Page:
Hydraulic jump

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Hydraulic jump

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Nicolette Lind - Jessica McCallum - Maiwand M-Yaqoob

What is a hydraulic jump?

A hydraulic jump is defined as a rise in the level of water in an open channel

Can be calculated, designed and controlled by engineers

Often designed to occur over dam spillways

When/why do they occur?

A hydraulic jump occurs when a liquid at a high velocity discharges into a zone

that has a lower velocity

The slowing of the liquid leads to an increase in height that changes the kinetic

energy of the liquid into potential energy

Some of the energy is dissipated in the form of heat due to turbulence

Theory

Raleigh (1914) calculated the change in fluid depth associated with the shock

wave from a hydraulic jump and introduced the principles of continuity and

conservation of momentum

The continuity states that the flow rate (Q) must be equal before and after the

hydraulic jump

The conservation of momentum helps determine the energy dissipated within the

hydraulic jump

Diagrams

Example diagrams of hydraulic jumps are shown below.

Applicable Equations

Froude Number: Fr = V/(gL) Upstream Energy Level: E = y + (V/2g)

V = Velocity V = Velocity upstream

g = gravity y = upstream measured depth

L = depth of flow g = gravity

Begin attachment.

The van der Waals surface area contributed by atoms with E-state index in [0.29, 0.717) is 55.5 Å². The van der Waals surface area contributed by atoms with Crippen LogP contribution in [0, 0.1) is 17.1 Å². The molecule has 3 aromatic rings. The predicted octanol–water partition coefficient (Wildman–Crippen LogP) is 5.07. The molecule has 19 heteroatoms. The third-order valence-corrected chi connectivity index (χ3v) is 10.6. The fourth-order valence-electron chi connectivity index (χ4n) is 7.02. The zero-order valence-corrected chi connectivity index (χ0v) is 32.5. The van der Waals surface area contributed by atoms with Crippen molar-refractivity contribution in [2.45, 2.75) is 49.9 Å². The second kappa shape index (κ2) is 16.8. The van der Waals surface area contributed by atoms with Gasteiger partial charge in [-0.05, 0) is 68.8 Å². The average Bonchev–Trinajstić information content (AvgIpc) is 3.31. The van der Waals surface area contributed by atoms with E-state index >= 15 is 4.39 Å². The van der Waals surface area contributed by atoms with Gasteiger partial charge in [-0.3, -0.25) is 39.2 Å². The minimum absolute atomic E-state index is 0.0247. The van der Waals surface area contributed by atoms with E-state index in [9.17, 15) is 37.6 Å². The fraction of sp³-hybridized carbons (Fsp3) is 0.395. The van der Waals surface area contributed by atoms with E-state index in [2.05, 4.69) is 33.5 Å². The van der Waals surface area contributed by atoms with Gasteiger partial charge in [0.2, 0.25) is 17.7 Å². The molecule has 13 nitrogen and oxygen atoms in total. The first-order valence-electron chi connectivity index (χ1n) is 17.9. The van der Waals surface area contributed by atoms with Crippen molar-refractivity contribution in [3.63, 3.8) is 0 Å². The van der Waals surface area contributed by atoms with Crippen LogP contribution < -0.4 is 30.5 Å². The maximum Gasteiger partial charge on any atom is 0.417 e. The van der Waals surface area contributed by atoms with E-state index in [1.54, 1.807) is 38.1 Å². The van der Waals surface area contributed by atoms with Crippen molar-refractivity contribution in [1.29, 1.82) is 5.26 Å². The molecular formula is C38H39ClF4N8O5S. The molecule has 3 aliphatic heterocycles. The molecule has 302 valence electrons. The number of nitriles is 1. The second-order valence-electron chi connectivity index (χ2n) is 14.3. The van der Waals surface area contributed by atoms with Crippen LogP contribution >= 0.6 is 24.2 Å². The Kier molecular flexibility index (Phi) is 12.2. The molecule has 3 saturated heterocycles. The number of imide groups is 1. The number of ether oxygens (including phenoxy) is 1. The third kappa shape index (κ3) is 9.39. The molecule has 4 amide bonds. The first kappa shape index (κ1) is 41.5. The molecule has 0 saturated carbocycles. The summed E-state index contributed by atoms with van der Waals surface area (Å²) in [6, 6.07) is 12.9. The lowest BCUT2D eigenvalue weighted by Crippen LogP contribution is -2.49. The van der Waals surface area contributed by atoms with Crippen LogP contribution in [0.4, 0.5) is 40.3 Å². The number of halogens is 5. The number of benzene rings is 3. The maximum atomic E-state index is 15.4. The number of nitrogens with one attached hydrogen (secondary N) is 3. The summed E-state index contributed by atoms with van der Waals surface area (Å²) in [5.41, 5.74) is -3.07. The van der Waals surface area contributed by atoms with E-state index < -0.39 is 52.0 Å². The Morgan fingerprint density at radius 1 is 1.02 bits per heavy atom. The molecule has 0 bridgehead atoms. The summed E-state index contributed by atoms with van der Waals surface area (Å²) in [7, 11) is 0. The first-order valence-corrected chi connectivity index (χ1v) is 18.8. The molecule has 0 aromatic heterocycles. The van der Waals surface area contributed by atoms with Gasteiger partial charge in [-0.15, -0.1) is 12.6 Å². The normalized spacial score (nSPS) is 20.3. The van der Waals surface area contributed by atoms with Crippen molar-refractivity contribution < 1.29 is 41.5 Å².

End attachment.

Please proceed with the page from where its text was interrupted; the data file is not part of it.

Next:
Where: yc = critical flow depth Where: hL = head loss in the hydraulic jump

y = upstream measured depth y = upstream measured depth

Fr = Froude number y = downstream measured depth

Importance of Froude Number

Defines subcritical flow or supercritical flow

A froude number greater than 1 is a supercritical flow whereas a froude number

less than 1 is a subcritical flow

In order to have a hydraulic jump the froude number needs to be greater than or

equal to 1

A hydraulic jump occurs when the flow goes from supercritical flow (Fr > 1) to

subcritical flow (Fr < 1) or from an unstable flow to a stable flow

A hydraulic jump will not occur when a flow goes from subcritical flow (Fr < 1) to

a supercritical flow (Fr > 1)

Types of Jumps

Weak (Undular) Jump

Low energy dissipation rate

Smooth downstream water surface

Oscillating Jump

Irregular fluctuations of flow

Causes turbulence downstream

Steady Jump

Jump forms steadily at same location and is well balanced

Turbulence is confined within the jump

Strong Jump

Large change in depth of the water surface

High energy dissipation rate

Hydraulic Jump Classification

Advantages

Dissipates the energy of water over a spillway

Prevents scouring on the downstream side of the dam structure

Traps air in the water

Useful for removing wastes and pollution in the water

Reverses the flow of water

Can be used to mix chemicals for water purification

Maintains a high water level on the downstream side

Useful for irrigation purposes

Disadvantages

Downstream turbulence can cause damage and degradation of

channel banks

May cause erosion on hydraulic surfaces

Undesirable condition for fish passage

Energy Dissipation

Hydraulic jumps are one of the most effective options in dissipating energy over

water structures

Energy is dissipated in the form of heat

Turbulent flow and secondary waves cause most of the energy dissipation

Applying the conservation of momentum equation, the energy loss can be